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During the progression of a structural fireground operation, from dispatch to termination of command, select the one action that will have the greatest influence on a successful outcome:
a. Ladder and hoseline selection and placement.
b. Strategic action by the first-due fire officer.
c. Four firefighters arriving on each engine.
d. Battalion chief with a driver/aide.
Answer: b, strategic action by the first-due fire officer.
If you agree with the premise of that question, it is likely you will find value in this series. It is not a revelation that the actions of the first-on-scene officer will determine how the subsequent operation will unfold. If the first-on-scene officer nails his or her strategic responsibility, the ensuing operation will have the best chance of progressing intelligently and safely. Should the first-on-scene fire officer blow (or blow-off) that strategic responsibility, there is a good chance the operation will evolve into random acts of tactical violence. It is no wonder the first fire officer to arrive at a building fire is the most stressed person during the entire operation.
Chasing tactics with strategy is not how the system is supposed to work; chasing tactics with strategy generates anxiety that can be alleviated only with aggressive strategy. If you have ever experienced chasing tactics with strategy, you know it can be like herding cats. Many fire departments institutionalize hazard-area freelancing by dressing it up with an official title: pre-assignments. Here is a not-uncommon example of chasing tactics with strategy:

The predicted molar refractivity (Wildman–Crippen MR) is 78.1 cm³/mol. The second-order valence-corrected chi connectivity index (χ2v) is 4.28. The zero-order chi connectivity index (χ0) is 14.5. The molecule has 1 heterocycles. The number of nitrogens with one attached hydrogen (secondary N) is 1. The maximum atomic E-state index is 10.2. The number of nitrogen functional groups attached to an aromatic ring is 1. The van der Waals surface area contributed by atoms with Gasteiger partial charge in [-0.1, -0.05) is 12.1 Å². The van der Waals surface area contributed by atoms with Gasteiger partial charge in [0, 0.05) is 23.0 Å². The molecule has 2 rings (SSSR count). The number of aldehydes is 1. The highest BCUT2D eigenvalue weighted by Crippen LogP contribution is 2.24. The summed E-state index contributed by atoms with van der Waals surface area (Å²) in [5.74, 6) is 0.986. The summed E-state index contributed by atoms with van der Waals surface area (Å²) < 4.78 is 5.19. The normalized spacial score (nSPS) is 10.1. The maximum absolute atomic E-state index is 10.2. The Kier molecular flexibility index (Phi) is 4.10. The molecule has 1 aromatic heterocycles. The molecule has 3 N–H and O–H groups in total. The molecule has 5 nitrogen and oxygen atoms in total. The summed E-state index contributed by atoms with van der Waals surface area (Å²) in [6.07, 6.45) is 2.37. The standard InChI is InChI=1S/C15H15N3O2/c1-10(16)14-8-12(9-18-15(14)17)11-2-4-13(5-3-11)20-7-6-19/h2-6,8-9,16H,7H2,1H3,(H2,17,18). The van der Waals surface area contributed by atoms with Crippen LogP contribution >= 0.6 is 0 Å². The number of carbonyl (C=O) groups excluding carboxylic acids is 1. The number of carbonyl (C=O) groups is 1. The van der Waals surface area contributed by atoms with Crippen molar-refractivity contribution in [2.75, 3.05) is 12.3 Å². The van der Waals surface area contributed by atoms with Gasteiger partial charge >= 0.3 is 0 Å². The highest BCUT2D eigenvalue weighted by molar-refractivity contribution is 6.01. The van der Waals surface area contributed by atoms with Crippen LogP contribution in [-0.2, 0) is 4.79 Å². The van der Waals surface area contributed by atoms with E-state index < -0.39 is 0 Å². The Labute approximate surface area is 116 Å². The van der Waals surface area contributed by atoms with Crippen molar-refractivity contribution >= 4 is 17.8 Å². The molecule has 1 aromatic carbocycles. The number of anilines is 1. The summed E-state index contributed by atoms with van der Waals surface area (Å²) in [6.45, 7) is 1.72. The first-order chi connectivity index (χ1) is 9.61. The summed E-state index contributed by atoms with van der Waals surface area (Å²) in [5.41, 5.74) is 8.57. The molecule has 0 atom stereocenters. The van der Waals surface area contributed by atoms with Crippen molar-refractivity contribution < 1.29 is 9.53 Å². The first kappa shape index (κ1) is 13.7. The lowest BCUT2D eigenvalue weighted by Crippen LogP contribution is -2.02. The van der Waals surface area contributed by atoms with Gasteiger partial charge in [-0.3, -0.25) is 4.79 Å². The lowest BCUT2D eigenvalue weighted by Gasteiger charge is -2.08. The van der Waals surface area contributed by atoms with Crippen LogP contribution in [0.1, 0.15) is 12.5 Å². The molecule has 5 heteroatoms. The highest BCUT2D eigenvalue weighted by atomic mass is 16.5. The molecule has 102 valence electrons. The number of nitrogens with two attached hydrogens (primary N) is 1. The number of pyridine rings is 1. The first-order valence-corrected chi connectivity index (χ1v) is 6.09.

1. No strategic front-loading has been conducted by the first-on-scene company officer.
2. Pre-assigned tactics are already underway and “command” is inside the building on a hoseline.
3. The battalion chief arrives to the uncomfortable situation of attempting to chase the underway tactics with strategy.
4. The battalion chief assumes command and scrambles to support the freelancing with bits and pieces of strategy.
5. At some point, the battalion chief will try to determine where everybody is and what they are doing – and why they are doing what they are doing when and where they are doing it.
Here’s the point not to be missed: You are that battalion chief. You arrive to an offensive operation that is already underway. No focused size-up has been completed, no action plan developed, tactical accountability has not been achieved and teams are busy doing moth-to-flame pre-assignments. You are not 100% sure where everybody is or what they are doing, and nobody is aware that the main body of fire is beneath them in a basement. Are you ready to own the potential consequences? What will you do to make sure that everyone goes home?
Arrival Report Vs. Size-Up
Often, on-scene-arrival reports, or “initial radio reports,” are framed as if they qualify as a size-up. Let’s make this perfectly clear: What you see through the windshield does not qualify as a size-up. Here’s an on-scene arrival report based on one found in a respected incident management manual:
“Engine 54 is on the scene of a one-story building with a working fire. Engine 54 is going in with a handline for fire attack and search and rescue. This is an offensive fire attack. Engine 54 will be ‘Main Street Command.’ ”
Does Engine 54’s officer nail it? Close examination reveals that the arrival report encourages aggressive tactics and discourages aggressive strategy. The example lets Engine 54’s officer ignore the following:
Size-up. There is no evidence that Engine 54 performed a size-up before “going in with a handline.” In fact, there is ample evidence Engine 54 did not complete a size-up; “on the scene” means Engine 54 had just arrived and the officer was looking through the windshield. Engine 54’s officer gave a tidy speech, exited the apparatus and defaulted to aggressive tactical recreation.
Engine 54’s aggressive tactical action conjures compelling strategic questions: